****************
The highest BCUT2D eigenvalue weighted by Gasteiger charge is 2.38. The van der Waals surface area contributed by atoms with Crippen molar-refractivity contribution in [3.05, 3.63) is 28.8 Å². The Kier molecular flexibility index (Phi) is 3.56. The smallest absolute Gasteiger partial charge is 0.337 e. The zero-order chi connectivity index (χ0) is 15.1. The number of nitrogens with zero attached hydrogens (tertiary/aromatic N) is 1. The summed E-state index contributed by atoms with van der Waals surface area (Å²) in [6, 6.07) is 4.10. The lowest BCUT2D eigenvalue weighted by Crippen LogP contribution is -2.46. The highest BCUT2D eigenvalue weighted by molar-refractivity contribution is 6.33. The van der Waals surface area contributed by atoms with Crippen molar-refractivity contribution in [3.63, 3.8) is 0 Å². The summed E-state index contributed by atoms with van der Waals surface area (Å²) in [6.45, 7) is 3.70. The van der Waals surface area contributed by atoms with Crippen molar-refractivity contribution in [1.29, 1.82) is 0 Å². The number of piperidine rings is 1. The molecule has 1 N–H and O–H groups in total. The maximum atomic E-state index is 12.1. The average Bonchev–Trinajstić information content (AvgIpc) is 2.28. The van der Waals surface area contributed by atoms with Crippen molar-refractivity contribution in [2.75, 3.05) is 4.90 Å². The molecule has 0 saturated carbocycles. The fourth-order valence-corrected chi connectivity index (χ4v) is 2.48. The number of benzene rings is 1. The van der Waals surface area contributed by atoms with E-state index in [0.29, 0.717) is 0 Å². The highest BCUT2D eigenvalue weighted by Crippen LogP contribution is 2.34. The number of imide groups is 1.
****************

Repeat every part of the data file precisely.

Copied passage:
The highest BCUT2D eigenvalue weighted by Gasteiger charge is 2.38. The van der Waals surface area contributed by atoms with Crippen molar-refractivity contribution in [3.05, 3.63) is 28.8 Å². The Kier molecular flexibility index (Phi) is 3.56. The smallest absolute Gasteiger partial charge is 0.337 e. The zero-order chi connectivity index (χ0) is 15.1. The number of nitrogens with zero attached hydrogens (tertiary/aromatic N) is 1. The summed E-state index contributed by atoms with van der Waals surface area (Å²) in [6, 6.07) is 4.10. The lowest BCUT2D eigenvalue weighted by Crippen LogP contribution is -2.46. The highest BCUT2D eigenvalue weighted by molar-refractivity contribution is 6.33. The van der Waals surface area contributed by atoms with Crippen molar-refractivity contribution in [3.63, 3.8) is 0 Å². The summed E-state index contributed by atoms with van der Waals surface area (Å²) in [6.45, 7) is 3.70. The van der Waals surface area contributed by atoms with Crippen molar-refractivity contribution in [1.29, 1.82) is 0 Å². The number of piperidine rings is 1. The molecule has 1 N–H and O–H groups in total. The maximum atomic E-state index is 12.1. The average Bonchev–Trinajstić information content (AvgIpc) is 2.28. The van der Waals surface area contributed by atoms with Crippen molar-refractivity contribution in [2.75, 3.05) is 4.90 Å². The molecule has 0 saturated carbocycles. The fourth-order valence-corrected chi connectivity index (χ4v) is 2.48. The number of benzene rings is 1. The van der Waals surface area contributed by atoms with E-state index in [0.29, 0.717) is 0 Å². The highest BCUT2D eigenvalue weighted by Crippen LogP contribution is 2.34. The number of imide groups is 1.